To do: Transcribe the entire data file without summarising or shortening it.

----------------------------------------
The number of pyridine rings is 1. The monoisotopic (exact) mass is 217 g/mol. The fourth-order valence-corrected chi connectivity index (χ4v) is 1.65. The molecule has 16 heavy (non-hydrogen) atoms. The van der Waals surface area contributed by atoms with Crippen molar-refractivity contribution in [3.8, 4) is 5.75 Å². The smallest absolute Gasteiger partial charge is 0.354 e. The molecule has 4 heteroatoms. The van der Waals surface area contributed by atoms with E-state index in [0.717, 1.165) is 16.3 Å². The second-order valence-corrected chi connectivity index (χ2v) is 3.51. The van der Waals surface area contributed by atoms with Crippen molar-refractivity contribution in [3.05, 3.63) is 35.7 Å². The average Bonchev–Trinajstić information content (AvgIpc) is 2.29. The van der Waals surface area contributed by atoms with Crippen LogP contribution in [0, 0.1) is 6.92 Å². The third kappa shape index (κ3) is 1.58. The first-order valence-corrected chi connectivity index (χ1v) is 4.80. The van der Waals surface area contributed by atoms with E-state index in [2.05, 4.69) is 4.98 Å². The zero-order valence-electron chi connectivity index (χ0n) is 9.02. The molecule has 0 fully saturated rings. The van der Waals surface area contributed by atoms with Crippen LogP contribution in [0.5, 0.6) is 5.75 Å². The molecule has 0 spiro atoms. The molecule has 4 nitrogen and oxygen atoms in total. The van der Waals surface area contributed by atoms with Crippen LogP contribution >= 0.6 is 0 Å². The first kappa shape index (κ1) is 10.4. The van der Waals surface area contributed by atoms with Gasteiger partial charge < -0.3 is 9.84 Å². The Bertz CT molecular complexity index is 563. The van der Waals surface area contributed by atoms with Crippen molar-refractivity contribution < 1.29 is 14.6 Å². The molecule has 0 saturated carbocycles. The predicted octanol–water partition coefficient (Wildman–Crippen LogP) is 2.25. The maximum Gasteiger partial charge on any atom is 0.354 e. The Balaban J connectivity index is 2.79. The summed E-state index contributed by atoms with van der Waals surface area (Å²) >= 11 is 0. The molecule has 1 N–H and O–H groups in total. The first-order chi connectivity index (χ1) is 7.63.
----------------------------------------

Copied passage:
The number of pyridine rings is 1. The monoisotopic (exact) mass is 217 g/mol. The fourth-order valence-corrected chi connectivity index (χ4v) is 1.65. The molecule has 16 heavy (non-hydrogen) atoms. The van der Waals surface area contributed by atoms with Crippen molar-refractivity contribution in [3.8, 4) is 5.75 Å². The smallest absolute Gasteiger partial charge is 0.354 e. The molecule has 4 heteroatoms. The van der Waals surface area contributed by atoms with E-state index in [0.717, 1.165) is 16.3 Å². The second-order valence-corrected chi connectivity index (χ2v) is 3.51. The van der Waals surface area contributed by atoms with Crippen molar-refractivity contribution in [3.05, 3.63) is 35.7 Å². The average Bonchev–Trinajstić information content (AvgIpc) is 2.29. The van der Waals surface area contributed by atoms with Crippen LogP contribution in [0, 0.1) is 6.92 Å². The third kappa shape index (κ3) is 1.58. The first-order valence-corrected chi connectivity index (χ1v) is 4.80. The van der Waals surface area contributed by atoms with E-state index in [2.05, 4.69) is 4.98 Å². The zero-order valence-electron chi connectivity index (χ0n) is 9.02. The molecule has 0 fully saturated rings. The van der Waals surface area contributed by atoms with Crippen LogP contribution in [0.5, 0.6) is 5.75 Å². The molecule has 0 spiro atoms. The molecule has 4 nitrogen and oxygen atoms in total. The van der Waals surface area contributed by atoms with Crippen LogP contribution >= 0.6 is 0 Å². The first kappa shape index (κ1) is 10.4. The van der Waals surface area contributed by atoms with Gasteiger partial charge < -0.3 is 9.84 Å². The Bertz CT molecular complexity index is 563. The van der Waals surface area contributed by atoms with Crippen molar-refractivity contribution < 1.29 is 14.6 Å². The molecule has 0 saturated carbocycles. The predicted octanol–water partition coefficient (Wildman–Crippen LogP) is 2.25. The maximum Gasteiger partial charge on any atom is 0.354 e. The Balaban J connectivity index is 2.79. The summed E-state index contributed by atoms with van der Waals surface area (Å²) >= 11 is 0. The molecule has 1 N–H and O–H groups in total. The first-order chi connectivity index (χ1) is 7.63.